The development of a salt-tolerant variety of durum wheat ia an Australian breakthrough. Researchers at Adelaide Uni’s Waite Research Institute have shown an improved grain yield by 25 per cent on salty soils.
Caused by overdrawn water tables and excessive development of fresh water resources around the world, this research
“is significant as salinity already affects over 20 per cent of the world’s agricultural soils, and salinity poses an increasing threat to food production due to climate change..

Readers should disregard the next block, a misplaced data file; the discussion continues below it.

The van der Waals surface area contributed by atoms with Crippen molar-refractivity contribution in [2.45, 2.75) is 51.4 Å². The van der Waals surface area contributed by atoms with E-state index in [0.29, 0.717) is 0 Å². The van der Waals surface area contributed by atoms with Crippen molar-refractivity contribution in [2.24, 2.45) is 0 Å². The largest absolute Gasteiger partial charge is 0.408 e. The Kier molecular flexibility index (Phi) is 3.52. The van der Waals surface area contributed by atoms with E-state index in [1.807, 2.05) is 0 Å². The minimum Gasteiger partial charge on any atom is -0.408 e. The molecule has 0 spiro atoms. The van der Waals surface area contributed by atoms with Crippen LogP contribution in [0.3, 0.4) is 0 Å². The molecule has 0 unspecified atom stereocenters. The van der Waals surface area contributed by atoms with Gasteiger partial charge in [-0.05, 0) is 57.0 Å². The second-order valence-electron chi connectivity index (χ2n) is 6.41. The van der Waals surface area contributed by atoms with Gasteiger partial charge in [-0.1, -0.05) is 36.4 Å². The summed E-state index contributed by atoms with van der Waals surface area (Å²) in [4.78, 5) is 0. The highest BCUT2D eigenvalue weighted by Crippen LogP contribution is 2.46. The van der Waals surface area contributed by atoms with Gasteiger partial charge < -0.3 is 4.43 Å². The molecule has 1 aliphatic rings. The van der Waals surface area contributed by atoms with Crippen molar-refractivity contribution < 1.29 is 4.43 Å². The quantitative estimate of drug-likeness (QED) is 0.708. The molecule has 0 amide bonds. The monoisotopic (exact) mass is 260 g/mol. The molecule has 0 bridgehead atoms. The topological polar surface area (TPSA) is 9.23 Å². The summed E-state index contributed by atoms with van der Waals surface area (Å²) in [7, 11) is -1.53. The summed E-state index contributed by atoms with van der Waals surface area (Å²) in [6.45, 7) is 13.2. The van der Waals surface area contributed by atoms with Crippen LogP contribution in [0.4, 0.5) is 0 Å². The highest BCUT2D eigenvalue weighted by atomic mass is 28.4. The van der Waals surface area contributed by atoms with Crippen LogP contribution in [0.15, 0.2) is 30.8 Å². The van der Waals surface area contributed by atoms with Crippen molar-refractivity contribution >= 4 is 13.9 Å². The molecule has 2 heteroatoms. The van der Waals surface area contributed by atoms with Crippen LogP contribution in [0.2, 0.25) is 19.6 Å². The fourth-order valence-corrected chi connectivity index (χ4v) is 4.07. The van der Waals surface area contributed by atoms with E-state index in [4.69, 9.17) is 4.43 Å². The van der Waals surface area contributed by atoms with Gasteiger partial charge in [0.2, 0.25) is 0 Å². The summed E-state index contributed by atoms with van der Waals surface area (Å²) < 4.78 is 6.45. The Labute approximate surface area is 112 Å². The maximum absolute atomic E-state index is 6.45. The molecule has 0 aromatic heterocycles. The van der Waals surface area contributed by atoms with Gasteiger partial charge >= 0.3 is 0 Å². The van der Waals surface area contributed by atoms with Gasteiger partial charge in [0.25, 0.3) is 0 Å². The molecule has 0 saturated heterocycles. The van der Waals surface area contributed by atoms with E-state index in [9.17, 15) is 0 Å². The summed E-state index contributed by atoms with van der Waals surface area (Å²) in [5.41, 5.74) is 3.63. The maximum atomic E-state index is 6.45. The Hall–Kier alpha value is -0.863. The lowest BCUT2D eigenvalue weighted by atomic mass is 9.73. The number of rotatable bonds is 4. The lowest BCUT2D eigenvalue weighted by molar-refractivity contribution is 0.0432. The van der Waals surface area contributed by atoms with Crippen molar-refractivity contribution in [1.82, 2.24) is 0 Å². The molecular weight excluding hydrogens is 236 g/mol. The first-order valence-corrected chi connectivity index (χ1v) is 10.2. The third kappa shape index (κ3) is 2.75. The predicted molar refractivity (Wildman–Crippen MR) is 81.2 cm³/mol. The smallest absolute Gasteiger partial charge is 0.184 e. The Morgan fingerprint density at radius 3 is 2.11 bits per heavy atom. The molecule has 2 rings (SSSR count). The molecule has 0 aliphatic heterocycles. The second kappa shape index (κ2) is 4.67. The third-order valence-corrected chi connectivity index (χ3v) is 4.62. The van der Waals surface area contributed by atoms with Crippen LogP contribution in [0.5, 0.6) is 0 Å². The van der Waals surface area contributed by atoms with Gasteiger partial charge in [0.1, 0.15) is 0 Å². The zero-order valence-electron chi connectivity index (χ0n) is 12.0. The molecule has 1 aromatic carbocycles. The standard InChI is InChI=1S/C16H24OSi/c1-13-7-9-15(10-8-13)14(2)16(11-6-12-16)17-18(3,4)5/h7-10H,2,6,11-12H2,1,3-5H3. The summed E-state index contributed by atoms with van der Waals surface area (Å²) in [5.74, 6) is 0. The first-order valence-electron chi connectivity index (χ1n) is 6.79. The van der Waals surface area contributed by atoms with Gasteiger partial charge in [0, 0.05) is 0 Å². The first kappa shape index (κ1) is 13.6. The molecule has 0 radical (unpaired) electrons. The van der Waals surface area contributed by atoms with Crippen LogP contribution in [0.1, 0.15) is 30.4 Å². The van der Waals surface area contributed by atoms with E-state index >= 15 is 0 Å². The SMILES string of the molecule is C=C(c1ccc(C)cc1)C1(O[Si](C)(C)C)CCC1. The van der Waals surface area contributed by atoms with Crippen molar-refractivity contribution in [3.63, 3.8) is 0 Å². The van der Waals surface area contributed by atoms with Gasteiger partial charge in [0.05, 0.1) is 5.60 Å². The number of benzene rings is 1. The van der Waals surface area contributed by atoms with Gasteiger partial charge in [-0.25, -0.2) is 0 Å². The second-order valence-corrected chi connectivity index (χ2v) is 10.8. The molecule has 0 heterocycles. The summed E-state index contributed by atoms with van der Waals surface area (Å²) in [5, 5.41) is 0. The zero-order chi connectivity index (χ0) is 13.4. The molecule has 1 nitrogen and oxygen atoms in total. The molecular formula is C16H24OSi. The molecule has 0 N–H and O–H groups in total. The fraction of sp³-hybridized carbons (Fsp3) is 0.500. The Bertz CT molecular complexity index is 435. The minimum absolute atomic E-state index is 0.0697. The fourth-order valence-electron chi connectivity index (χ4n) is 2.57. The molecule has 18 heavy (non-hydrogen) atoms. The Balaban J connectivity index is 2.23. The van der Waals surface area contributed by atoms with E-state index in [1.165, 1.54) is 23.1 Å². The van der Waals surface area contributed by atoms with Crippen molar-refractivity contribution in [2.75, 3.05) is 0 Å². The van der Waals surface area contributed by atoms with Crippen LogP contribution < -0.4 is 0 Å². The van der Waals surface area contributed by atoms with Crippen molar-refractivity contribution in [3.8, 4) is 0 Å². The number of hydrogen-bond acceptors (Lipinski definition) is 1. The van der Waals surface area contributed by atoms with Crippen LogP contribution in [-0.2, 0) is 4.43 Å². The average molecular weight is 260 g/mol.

..we have produced a novel durum wheat that is not classified as transgenic, or ‘GM’, and can therefore be planted without restriction,” says CSIRO Plant Industry scientist, Dr Rana Munns.
New varieties of salt-tolerant durum wheat could be a commercial reality in the near future.
Dr Matthew Gilliham from Adelaide Uni’s says:
“With global population estimated to reach nine billion by 2050, and the demand for food expected to rise by 100 per cent in this time, salt-tolerant crops will be an important tool to ensure future food security.”
The research has been published in the journal Nature Biotechnology.